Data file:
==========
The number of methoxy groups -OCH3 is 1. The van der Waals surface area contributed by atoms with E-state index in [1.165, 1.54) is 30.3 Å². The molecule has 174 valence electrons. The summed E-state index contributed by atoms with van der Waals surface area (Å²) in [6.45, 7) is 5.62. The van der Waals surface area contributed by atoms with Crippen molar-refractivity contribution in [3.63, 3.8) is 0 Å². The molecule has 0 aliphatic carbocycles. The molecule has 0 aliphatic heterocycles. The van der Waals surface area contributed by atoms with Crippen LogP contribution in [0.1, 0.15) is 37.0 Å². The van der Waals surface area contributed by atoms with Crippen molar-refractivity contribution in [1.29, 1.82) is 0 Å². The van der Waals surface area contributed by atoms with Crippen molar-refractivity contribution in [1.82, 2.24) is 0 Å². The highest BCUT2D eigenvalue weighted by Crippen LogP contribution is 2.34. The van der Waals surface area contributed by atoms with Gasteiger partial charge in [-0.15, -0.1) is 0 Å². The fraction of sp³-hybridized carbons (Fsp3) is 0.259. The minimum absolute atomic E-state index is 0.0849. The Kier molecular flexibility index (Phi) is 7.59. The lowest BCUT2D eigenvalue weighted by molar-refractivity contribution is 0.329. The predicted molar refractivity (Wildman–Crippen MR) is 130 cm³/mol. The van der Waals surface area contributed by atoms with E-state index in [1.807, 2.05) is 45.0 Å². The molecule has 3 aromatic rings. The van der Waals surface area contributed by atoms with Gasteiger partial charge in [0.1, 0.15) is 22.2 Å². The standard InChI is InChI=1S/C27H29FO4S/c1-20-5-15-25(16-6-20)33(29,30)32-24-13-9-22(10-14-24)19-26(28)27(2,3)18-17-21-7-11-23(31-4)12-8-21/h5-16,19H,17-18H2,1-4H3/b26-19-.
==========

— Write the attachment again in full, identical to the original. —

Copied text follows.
The number of methoxy groups -OCH3 is 1. The van der Waals surface area contributed by atoms with E-state index in [1.165, 1.54) is 30.3 Å². The molecule has 174 valence electrons. The summed E-state index contributed by atoms with van der Waals surface area (Å²) in [6.45, 7) is 5.62. The van der Waals surface area contributed by atoms with Crippen molar-refractivity contribution in [3.63, 3.8) is 0 Å². The molecule has 0 aliphatic carbocycles. The molecule has 0 aliphatic heterocycles. The van der Waals surface area contributed by atoms with Crippen LogP contribution in [0.1, 0.15) is 37.0 Å². The van der Waals surface area contributed by atoms with Crippen molar-refractivity contribution in [1.29, 1.82) is 0 Å². The van der Waals surface area contributed by atoms with Crippen molar-refractivity contribution in [1.82, 2.24) is 0 Å². The highest BCUT2D eigenvalue weighted by Crippen LogP contribution is 2.34. The van der Waals surface area contributed by atoms with Gasteiger partial charge in [-0.15, -0.1) is 0 Å². The fraction of sp³-hybridized carbons (Fsp3) is 0.259. The minimum absolute atomic E-state index is 0.0849. The Kier molecular flexibility index (Phi) is 7.59. The lowest BCUT2D eigenvalue weighted by molar-refractivity contribution is 0.329. The predicted molar refractivity (Wildman–Crippen MR) is 130 cm³/mol. The van der Waals surface area contributed by atoms with E-state index in [1.807, 2.05) is 45.0 Å². The molecule has 3 aromatic rings. The van der Waals surface area contributed by atoms with Gasteiger partial charge in [0.1, 0.15) is 22.2 Å². The standard InChI is InChI=1S/C27H29FO4S/c1-20-5-15-25(16-6-20)33(29,30)32-24-13-9-22(10-14-24)19-26(28)27(2,3)18-17-21-7-11-23(31-4)12-8-21/h5-16,19H,17-18H2,1-4H3/b26-19-.